Want some peace? Turn off your facebook notifications.

I got so sick of the “groups” that I turned most of them off.  Sure, I’m still a member but getting the beeps and buzzes every time someone posted was getting annoying.

No, I told myself, I didn’t really have to go running to every cause out there and give every last bit of energy I had left.  I could save some of my energy to stay alive.

Of course, I turned off all electronics for lengthy periods, only to be bombarded again and again with multiple notifications from the “groups” once I turned them back on.  One person arguing one thing, another person making another point I felt I could not ignore.

It was turning into one big hate machine.  I didn’t feel okay with it.  Sure, we’re all in this together, but why all this backbiting?  I always suspected that Facebook turned mature adults into a bunch of bullying junior high school kids.  Now, I really believe it.  I think it’s sad.

Welcome to my life, Facebook

One thing I intensely hate about Facebook, where my posts here cross-post, is the “popularity contest” aspect of it, the constant reminder that I have to fight to be “liked” in this world.  I am always reminded that so many people that used to be in my life now are making certain that they don’t read my posts by “hiding” them.  They make sure that the Negative Complainers who do nothing but Bitch and Moan about how Rotten their circumstances are don’t show up on their Facebook pages.  So there are people who might have, say, 500 friends, but really, only the “good” ones, the ones who have the “smart” things to say show up on their home pages.  Or so I’m guessing.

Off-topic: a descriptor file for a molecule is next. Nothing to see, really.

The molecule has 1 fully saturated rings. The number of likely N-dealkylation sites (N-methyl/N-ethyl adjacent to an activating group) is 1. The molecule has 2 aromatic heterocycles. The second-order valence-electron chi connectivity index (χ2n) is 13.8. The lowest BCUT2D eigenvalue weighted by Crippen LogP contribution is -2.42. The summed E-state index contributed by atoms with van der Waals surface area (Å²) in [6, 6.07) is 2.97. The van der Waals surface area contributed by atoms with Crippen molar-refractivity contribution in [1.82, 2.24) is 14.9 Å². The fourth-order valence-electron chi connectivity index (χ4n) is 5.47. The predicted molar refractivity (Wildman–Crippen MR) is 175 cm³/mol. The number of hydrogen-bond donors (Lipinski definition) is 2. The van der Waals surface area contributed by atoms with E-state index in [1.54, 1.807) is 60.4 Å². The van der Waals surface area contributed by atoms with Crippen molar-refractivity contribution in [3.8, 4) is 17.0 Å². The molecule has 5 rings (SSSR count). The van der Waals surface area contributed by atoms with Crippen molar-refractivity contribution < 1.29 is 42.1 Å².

I don’t hide anyone.  When I first got on Facebook, I once hid someone because they were simply posting far too frequently, like once an hour, about dumb things like “I’m going for a walk now” and it got on my nerves, but I quickly unhid that person as time went on and I realized that everyone did that.  I “comment” on random things and sometimes, I’m not on there for weeks.  Now that my WordPress account cross-posts, it’s kinda unavoidable.  And the cell phone’s hooked up, too.  We’re all wired in, folks.  Jeez.  What a world.

And yet…it’s a tool.  It can be used.  It’s like e-mail vs snail mail, know what I mean?  We can think of it that way, sort of a different way to e-mail people, a web-like e-mail.  You can use it for networking.  You can use it for empowerment.  And you can use it to gather people together to make real changes in the world, such as changing laws or helping people get out of prisons and mental hospitals or better yet,

Let’s get rid of the mental hospitals and prisons altogether, okay? But get me talking about that, and god forbid, folks on Facebook will start “hiding” me.  After all, it’s Thanksgiving and we only want happy families and cheer and nonstop gratefulness.

When you have a bad week

When you have a bad week, what happens?  A number of things could occur.  Seeing as I have had a lot of bad weeks, I’ll speak from experience.

I observe that anyone can post something, say, on Facebook such as, “What a beautiful day today!” or, “Look at my lovely daughter!” and post photos.  They’ll probably be told what wonderful, positive, people they are, what cute daughters they have, etc.  Or they can post pleas for support for animal rights, showing a photo of a starving puppy, and get an outpouring of support along with signatures.  Or they can say, “I’m brushing my teeth right now,” and get FIFTY likes and be told how smart they are and what original thinkers they are.  Trust me, I’ve seen this.